On the heels of reports coming out of Washington on the government’s scramble to protect the country’s power grid from cybercriminals, CSC reports the launch of an Insurance Cybersecurity Advisory Council for life insurance and annuity providers and property/casualty insurers. The goal of the council is to facilitate the development of best practices and technology strategies that effectively mitigate the risk of cyber attacks on the insurance industry.

Comprising business and IT executives representing a cross-section of insurance companies, the group will also collaborate with CSC to promote awareness and information-sharing throughout the industry. The Council's first meeting is slated for January 2012 in Washington, D.C.

"While insurance companies are benefiting from the digitization of their businesses, they also face new risks such as a tarnished reputation, fraud, intellectual property theft, business disruption, increased regulatory scrutiny or persistent threats, such as cyberespionage," said Kimberly Harris-Ferrante, vice president and distinguished analyst at Gartner. "Insurers must assess the maturity of security and enterprise risk management programs and their ability to effectively defend against today's and tomorrow's cyber-risks."

CSC points to use by insurers, agents, brokers and consumers of mobile devices and applications, social networking and cloud computing, all of which are on the upswing and provide opportunities for achieving higher levels of business performance through enhanced productivity, collaboration and agility.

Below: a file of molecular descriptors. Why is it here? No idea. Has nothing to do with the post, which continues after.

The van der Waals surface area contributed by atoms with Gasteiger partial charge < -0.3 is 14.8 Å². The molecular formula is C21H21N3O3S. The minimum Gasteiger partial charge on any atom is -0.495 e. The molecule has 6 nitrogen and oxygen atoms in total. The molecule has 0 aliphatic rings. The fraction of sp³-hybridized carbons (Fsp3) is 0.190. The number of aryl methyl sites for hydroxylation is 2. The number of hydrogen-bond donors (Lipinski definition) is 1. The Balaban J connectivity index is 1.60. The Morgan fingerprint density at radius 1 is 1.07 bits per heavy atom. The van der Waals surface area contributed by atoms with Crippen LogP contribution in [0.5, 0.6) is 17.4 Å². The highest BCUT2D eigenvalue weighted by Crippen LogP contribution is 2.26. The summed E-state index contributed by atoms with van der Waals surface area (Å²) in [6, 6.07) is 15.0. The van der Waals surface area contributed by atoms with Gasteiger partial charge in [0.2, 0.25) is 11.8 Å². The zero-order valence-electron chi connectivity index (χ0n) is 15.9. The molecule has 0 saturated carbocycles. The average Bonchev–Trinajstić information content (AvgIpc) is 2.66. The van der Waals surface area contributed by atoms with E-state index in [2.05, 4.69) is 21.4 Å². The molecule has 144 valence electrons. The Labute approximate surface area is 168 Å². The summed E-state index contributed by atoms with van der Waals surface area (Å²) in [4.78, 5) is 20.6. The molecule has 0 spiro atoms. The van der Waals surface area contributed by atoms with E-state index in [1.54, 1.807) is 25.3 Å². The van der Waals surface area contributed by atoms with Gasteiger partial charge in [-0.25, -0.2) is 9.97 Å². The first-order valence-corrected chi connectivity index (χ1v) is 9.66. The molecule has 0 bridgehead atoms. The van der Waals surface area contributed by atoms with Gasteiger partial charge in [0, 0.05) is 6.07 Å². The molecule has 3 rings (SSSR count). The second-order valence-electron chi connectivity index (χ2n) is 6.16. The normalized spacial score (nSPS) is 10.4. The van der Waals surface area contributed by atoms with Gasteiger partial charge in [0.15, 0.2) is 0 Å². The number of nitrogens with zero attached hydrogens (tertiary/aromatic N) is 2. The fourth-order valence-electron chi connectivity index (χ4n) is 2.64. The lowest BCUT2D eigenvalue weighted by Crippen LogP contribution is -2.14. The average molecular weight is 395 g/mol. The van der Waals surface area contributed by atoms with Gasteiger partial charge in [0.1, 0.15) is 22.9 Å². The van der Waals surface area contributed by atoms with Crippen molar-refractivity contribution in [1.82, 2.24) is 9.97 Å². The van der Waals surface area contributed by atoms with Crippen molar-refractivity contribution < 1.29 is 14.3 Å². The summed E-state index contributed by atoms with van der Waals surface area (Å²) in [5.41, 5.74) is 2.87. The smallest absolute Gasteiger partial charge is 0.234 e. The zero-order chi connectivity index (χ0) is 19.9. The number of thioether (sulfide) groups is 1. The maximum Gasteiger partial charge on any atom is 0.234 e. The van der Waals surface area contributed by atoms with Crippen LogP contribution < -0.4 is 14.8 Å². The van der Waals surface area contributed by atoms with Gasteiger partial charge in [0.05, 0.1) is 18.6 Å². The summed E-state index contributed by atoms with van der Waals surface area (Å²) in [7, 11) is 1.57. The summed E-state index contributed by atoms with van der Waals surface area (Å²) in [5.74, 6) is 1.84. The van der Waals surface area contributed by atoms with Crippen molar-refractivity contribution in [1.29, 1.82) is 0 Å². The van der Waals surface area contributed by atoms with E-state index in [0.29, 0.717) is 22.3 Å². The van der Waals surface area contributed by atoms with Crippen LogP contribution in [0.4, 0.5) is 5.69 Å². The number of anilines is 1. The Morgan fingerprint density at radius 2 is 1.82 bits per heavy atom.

At the same time, these new technologies can leave insurers vulnerable to cybersecurity threats -- both from inside and outside of the organization, says the company. If not addressed, these threats can have a devastating impact on a carrier's reputation and ability to operate and generate revenue.

"By forming the insurance industry's first Cybersecurity Advisory Council, we will be the catalyst for best-practice sharing and development of technology solutions to address this growing concern," said Ray August, president of CSC's Financial Services Group. "Shareholder and consumer confidence, along with a requirement to pass increasingly complex audit procedures, rely on a company's ability to safeguard intellectual property and customer data. The Council's industry leaders will work together to identify the evolving cyber-protection needs for insurance, define the most effective ways to combat cyber threats and educate the industry about the need for prevention."

CSC is heavily invested in cybersecurity capabilities, including a worldwide infrastructure of Security Operations Centers; Common Criteria Test Laboratories in the United States, Europe and the Far East; and a global cyber strike-force team to respond to cybersecurity incidents and provide cyber forensics training and analysis.

Its cybersecurity group includes 2,000 cyber professionals serve commercial clients and public-sector enterprises globally, including civilian departments and agencies, and defense organizations. The company offers vulnerability analysis and penetration testing, data loss prevention services and a full range of managed security services.

Pat Speer writes for Insurance Networking News.